Student putting books in the hands children
25 November 2013
A University of Canterbury (UC) postgraduate student is putting books in the hands of Afghan children through the virtual world and distributing to villages in Afghanistan.
A University of Canterbury (UC) postgraduate student is putting books in the hands of Afghan children through the virtual world and distributing to villages in Afghanistan as part of his PhD research project.
Tariq Habibyar’s study project - One Story and One Village at a Time – has the goal of seeing five million Afghan children having access to his books by 2020.
He is setting up a foundation with the Ministry of Justice in Afghanistan and is hoping he will be able to have it registered in New Zealand so he can manage it easier and get support from the New Zealand public.
"I am also keen to get support from the New Zealand Army as they have supported Afghanistan's education before. My foundation is called Aida Children's Foundation. I developed this idea through the UC Innovators scholarship.
"An overall goal of the foundation is not only to give Afghan children access to books and libraries but also to improve their lives through educational books. Stories will focus on promoting attitudes towards gender equality as Afghanistan, very unfortunately, has remained a highly male-dominated country.
"I also used part of this scholarship to conduct a story writing contest for a number of female students aged 9 to 12 at schools in Herat. Students will receive cash prizes for their stories.
"The selected stories will be edited by the professional story writers in Herat and will be prepared for publishing on the foundation's website. My PhD supervisor Professor Letitia Fickel and my Innovators scholarship mentor Rachel Wright are giving me excellent support and guidance for this project.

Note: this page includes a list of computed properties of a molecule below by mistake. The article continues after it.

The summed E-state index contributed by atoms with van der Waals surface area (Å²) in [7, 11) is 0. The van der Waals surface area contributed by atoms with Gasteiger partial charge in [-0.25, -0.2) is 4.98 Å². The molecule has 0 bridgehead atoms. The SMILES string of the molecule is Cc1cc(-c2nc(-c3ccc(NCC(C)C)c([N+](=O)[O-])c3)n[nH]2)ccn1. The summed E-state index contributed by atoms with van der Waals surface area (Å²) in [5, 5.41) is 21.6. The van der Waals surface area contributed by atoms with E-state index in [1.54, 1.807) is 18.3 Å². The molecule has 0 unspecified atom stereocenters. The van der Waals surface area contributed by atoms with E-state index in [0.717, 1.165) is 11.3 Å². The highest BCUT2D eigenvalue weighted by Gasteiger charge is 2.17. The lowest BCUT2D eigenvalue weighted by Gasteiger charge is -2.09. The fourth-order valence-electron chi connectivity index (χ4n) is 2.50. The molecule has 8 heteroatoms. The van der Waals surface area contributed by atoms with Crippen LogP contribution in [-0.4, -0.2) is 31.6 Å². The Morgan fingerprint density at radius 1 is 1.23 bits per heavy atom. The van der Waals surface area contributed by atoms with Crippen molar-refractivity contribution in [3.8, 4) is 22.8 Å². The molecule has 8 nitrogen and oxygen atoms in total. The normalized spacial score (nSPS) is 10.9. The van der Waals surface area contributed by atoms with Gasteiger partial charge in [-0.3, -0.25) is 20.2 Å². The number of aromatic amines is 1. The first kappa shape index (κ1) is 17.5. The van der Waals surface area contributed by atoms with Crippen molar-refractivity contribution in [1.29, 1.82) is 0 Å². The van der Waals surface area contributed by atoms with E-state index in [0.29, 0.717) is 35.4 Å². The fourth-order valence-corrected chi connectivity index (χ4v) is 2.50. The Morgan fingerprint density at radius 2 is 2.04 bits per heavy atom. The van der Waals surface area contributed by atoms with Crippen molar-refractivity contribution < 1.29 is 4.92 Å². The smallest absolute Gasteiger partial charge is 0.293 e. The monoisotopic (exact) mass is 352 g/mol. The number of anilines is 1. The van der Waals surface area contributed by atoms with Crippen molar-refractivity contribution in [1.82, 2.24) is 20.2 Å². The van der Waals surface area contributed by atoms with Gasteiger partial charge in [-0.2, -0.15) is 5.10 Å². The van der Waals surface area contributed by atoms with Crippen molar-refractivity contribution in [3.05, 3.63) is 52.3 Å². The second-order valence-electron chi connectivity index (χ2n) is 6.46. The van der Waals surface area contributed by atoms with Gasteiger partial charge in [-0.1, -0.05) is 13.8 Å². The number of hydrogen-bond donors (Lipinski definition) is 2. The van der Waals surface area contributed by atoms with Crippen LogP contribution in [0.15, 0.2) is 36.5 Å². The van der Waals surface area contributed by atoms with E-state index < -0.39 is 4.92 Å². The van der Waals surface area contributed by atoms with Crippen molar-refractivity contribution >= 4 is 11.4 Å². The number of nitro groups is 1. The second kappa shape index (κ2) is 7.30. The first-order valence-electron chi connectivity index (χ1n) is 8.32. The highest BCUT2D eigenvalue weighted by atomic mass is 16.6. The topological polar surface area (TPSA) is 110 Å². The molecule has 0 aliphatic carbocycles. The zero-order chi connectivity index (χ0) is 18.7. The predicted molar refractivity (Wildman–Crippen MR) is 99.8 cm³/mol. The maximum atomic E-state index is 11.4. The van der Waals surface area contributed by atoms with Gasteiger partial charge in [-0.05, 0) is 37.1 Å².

"A book is more than a story to be studied but a tool to increase imagination in children. Imagination leads to innovation and therefore jobs. To create jobs in Afghanistan is to promote peace.’’
Habibyar has a passionate vision for the expansion and development of education for Afghani children. While the number of children in schools since 2001 have increased from one to seven million and girls from zero to 40 percent, there is limited access to books and there is hunger for change.
He has encountered difficulties with his status as an Afghani citizen. He grew up with concerns over the Taliban and the threat of war.
"I've been in New Zealand for almost two years now. I am wholeheartedly grateful to the kindness of people and to the beauty of nature here.
"I've mostly received care and respect from people outside Afghanistan but also, at times, I've experienced discrimination because of my Afghan identity which was painful. My dream is to see a world where diversity is respected and we all care for one another.’’
For further information please contact:
Student Services and Communications
University of Canterbury
Ph: (03) 364 3325
Mobile: 027 5030 168
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